MY030
Kulamba Wildlife Reserve


Year of compilation: 2003

Site description
(I) Physical CharacteristicsKulamba Wildlife Reserve lies between Dewhurst Bay and the lower Sungai Segama, on the north coast of the Dent Peninsula in eastern Sabah. The reserve is flat with several isolated, locally steep hills rising to about 70 m asl in the south and middle region. Much of the reserve is swampy, with acidic soils, and peat in some parts.(II) Climatic ConditionsThe climate is hot and humid, with a mean daily maximum temperature of about 32oC. Average annual rainfall is about 3,050 mm. The December-January period has the highest rainfall, with a lesser peak in May-June (Payne, 1985).



Key biodiversity
A survey in April 1984 recorded 59 resident bird species (Payne, 1985). The reserve's mixture of wetland and dry lowland forest and its contiguity with the Kinabatangan floodplains provides an important habitat for several resident (and presumably migrants too) globally threatened waterbirds and lowland specialist such as the Wrinkled Hornbill Rhyticeros corrugatus. Other Near Threatened species recorded is the Oriental Darter Anhinga melanogaster.

Non-bird biodiversity: Eighteen species of mammals have been reported inhabiting the reserve (Payne, 1985). (I) Globally threatened mammals (IUCN, 2002): ENDANGERED: Tembadau Bos javanicus, Proboscis Monkey Nasalis larvatus; VULNERABLE: [Marbled Cat Pardofelis marmorata]; NEAR THREATENED: Bornean Gibbon Hylobates muelleri, Long-tailed Macaque Macaca fascicularis; DATA DEFICIENT: Malayan Sun Bear Helarctos malayanus(II) Globally threatened reptiles (IUCN, 2002): No information.(III) Globally threatened plants (IUCN, 2002): CRITICAL: Dipterocarpus validus; ENDANGERED: Shorea leprosula; VULNERABLE: Cynometra inaequifolia, Aquilaria malaccensisNote: [ ] = unconfirmed record.



Pressure/threats to key biodiversity
Oil palm, coconut, rubber and rattan plantations are being developed at a fast rate to the south, west and south-west of the reserve.



Protected areas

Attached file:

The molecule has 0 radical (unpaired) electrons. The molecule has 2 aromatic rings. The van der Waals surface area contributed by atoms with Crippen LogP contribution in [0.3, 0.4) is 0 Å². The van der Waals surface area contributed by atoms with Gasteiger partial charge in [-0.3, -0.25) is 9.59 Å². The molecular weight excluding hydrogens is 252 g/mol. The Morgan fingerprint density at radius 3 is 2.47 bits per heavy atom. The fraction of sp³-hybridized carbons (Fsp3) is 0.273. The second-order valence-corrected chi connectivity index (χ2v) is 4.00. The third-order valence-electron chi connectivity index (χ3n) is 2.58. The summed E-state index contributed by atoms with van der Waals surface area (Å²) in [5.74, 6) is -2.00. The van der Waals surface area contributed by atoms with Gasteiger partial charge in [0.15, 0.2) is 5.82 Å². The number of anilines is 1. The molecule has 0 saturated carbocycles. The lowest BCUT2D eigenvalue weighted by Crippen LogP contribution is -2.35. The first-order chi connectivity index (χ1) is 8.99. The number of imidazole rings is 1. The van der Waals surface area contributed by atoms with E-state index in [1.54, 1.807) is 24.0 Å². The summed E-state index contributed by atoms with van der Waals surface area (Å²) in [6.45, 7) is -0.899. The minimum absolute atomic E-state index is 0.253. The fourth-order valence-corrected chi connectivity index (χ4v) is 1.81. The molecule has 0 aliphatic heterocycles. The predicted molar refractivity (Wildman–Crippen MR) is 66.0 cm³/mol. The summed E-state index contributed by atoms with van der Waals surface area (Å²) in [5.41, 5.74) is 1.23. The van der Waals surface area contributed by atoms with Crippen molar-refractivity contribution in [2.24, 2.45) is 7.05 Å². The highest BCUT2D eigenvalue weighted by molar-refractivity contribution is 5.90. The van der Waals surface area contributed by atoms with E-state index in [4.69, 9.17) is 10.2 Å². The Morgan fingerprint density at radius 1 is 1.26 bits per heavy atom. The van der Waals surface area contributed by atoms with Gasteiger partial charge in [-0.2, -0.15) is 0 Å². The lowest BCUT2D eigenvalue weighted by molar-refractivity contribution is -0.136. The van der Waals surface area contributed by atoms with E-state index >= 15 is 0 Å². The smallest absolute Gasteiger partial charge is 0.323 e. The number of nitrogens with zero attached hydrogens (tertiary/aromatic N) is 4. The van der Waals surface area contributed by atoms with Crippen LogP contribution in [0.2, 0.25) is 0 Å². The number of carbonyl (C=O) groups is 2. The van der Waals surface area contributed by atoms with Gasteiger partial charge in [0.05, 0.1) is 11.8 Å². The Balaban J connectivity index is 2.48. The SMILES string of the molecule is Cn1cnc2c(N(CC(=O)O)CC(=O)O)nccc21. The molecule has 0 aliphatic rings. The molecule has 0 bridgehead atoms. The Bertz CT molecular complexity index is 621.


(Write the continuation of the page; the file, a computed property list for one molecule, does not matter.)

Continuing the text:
Kulamba was gazetted on March 1984 as a Wildlife Reserve under the Forests (Amendment) Enactment 1984. The reserve is in part contiguous with Terusan Kinabatangan Mangrove Forest Reserve (40,471 ha) to the west and Kuala Segama and Kuala Maruap Mangrove Forest Reserve (23,993 ha) to the east.The northern boundary of the reserve follows the coastline facing the Sulu Sea. The eastern boundary lies west of Sungai Manalunan and roughly follows the boundary between dryland and seasonally swampy forest with permanent coastal swamp forest. The southern boundary follows the upper reaches of Sungai Manalunan and a line bearing 227o 30', which leads to the most southerly point of the reserve. The southern half of the western boundary approximately follows the boundary between dryland and swampy forest. The northern half of the western boundary follows approximately follows the boundary between coastal swamp forest with dryland and seasonally swampy forest. The reserve is classified as an IUCN Category VI protected area.



Habitat and land use
Due to its soil type, Kulamba supports few plant species. Several vegetation types have been identified with mixed swamp forest (open swamp forest and closed-canopy swamp forest) and dryland forest (primary dipterocarp forest) dominating the landscape. Nipah, riverine, butabuta, beach and grassland formations can be found in smaller pockets.The open swamp forest is dominated by with thick scrub and grasses, and frequently flooded. Large tree species include Terminalia sp.The closed-canopy swamp forest is more heterogenous and diverse plant community than the previous habitat, with a more complete tree cover. Prominent tree species Campnosperma auriculata, Alstonia spatulata, Homalanthus populneus, Baccaurea stipulata, Planchonia valida, Memecylon laevigatum, Pternandra caerulescens and Licuala sp.. In some areas, large wide-crowned trees dominate, while elsewhere the forest canopy consists mainly of small-crowned, widely-spaced trees. In parts, notably to the east of Sungai Kapis, Campnosperma auriculata is the most abundant tree and the ground is dominated by Hypolytrum nemorum. Such forest appears to be frequently inundated, depending on the tide and on rainfall.Dryland forest occurs on both flat land and on steep hills in the centre and south of the reserve. Tree species found include Dipterocarpus caudiferus, D. validus, Shorea leprosula, Vatica oblongifolia, Cymnometra inaequifolia, Sindora sp., Irvingia malayana and Aquilaria malaccensis.




Recommended citation
BirdLife International (2020) Important Bird Areas factsheet: Kulamba Wildlife Reserve. Downloaded from http://www.birdlife.org on 22/01/2020.